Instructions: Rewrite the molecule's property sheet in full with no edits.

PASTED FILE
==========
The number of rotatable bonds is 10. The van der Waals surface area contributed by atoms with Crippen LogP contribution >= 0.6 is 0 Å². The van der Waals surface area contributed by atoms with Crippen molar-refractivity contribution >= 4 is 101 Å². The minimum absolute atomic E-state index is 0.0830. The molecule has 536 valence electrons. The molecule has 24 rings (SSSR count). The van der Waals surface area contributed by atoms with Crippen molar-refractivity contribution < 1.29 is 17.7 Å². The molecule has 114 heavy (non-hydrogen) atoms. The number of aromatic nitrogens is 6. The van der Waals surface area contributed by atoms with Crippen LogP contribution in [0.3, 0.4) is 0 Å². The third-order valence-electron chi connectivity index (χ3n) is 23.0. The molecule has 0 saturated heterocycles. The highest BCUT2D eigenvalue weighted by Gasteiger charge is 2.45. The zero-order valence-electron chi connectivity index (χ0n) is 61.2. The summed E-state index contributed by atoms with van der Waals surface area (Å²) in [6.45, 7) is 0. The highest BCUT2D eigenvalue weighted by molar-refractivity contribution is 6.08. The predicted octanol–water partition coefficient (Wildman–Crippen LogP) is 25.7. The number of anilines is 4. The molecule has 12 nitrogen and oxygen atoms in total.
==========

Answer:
The number of rotatable bonds is 10. The van der Waals surface area contributed by atoms with Crippen LogP contribution >= 0.6 is 0 Å². The van der Waals surface area contributed by atoms with Crippen molar-refractivity contribution >= 4 is 101 Å². The minimum absolute atomic E-state index is 0.0830. The molecule has 536 valence electrons. The molecule has 24 rings (SSSR count). The van der Waals surface area contributed by atoms with Crippen molar-refractivity contribution < 1.29 is 17.7 Å². The molecule has 114 heavy (non-hydrogen) atoms. The number of aromatic nitrogens is 6. The van der Waals surface area contributed by atoms with Crippen LogP contribution in [0.3, 0.4) is 0 Å². The third-order valence-electron chi connectivity index (χ3n) is 23.0. The molecule has 0 saturated heterocycles. The highest BCUT2D eigenvalue weighted by Gasteiger charge is 2.45. The zero-order valence-electron chi connectivity index (χ0n) is 61.2. The summed E-state index contributed by atoms with van der Waals surface area (Å²) in [6.45, 7) is 0. The highest BCUT2D eigenvalue weighted by molar-refractivity contribution is 6.08. The predicted octanol–water partition coefficient (Wildman–Crippen LogP) is 25.7. The number of anilines is 4. The molecule has 12 nitrogen and oxygen atoms in total.